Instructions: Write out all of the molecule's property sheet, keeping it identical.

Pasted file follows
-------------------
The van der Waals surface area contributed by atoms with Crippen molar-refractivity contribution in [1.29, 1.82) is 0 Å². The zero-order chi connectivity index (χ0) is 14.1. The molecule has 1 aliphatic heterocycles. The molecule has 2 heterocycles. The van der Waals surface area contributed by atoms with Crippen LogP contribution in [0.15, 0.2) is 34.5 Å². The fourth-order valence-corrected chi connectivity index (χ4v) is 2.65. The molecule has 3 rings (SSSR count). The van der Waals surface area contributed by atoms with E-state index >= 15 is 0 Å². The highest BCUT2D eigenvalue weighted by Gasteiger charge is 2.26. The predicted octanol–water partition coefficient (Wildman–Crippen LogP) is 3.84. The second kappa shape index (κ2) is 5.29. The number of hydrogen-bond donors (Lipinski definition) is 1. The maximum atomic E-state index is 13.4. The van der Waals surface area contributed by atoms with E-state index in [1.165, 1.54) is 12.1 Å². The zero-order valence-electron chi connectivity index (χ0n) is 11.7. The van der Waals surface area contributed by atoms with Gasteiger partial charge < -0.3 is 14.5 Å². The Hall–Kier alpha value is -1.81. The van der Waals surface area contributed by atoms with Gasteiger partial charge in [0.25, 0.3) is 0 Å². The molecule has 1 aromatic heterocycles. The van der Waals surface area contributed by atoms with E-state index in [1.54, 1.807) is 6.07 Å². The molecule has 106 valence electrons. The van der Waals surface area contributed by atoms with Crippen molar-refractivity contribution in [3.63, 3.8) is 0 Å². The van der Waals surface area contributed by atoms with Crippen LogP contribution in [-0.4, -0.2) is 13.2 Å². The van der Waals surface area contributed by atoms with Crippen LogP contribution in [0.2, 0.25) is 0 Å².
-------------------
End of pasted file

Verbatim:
The van der Waals surface area contributed by atoms with Crippen molar-refractivity contribution in [1.29, 1.82) is 0 Å². The zero-order chi connectivity index (χ0) is 14.1. The molecule has 1 aliphatic heterocycles. The molecule has 2 heterocycles. The van der Waals surface area contributed by atoms with Crippen LogP contribution in [0.15, 0.2) is 34.5 Å². The fourth-order valence-corrected chi connectivity index (χ4v) is 2.65. The molecule has 3 rings (SSSR count). The van der Waals surface area contributed by atoms with E-state index >= 15 is 0 Å². The highest BCUT2D eigenvalue weighted by Gasteiger charge is 2.26. The predicted octanol–water partition coefficient (Wildman–Crippen LogP) is 3.84. The second kappa shape index (κ2) is 5.29. The number of hydrogen-bond donors (Lipinski definition) is 1. The maximum atomic E-state index is 13.4. The van der Waals surface area contributed by atoms with E-state index in [1.165, 1.54) is 12.1 Å². The zero-order valence-electron chi connectivity index (χ0n) is 11.7. The van der Waals surface area contributed by atoms with Gasteiger partial charge < -0.3 is 14.5 Å². The Hall–Kier alpha value is -1.81. The van der Waals surface area contributed by atoms with Gasteiger partial charge in [0.25, 0.3) is 0 Å². The molecule has 1 aromatic heterocycles. The van der Waals surface area contributed by atoms with E-state index in [1.54, 1.807) is 6.07 Å². The molecule has 106 valence electrons. The van der Waals surface area contributed by atoms with Crippen molar-refractivity contribution in [3.63, 3.8) is 0 Å². The van der Waals surface area contributed by atoms with Crippen LogP contribution in [-0.4, -0.2) is 13.2 Å². The van der Waals surface area contributed by atoms with Crippen LogP contribution in [0.2, 0.25) is 0 Å².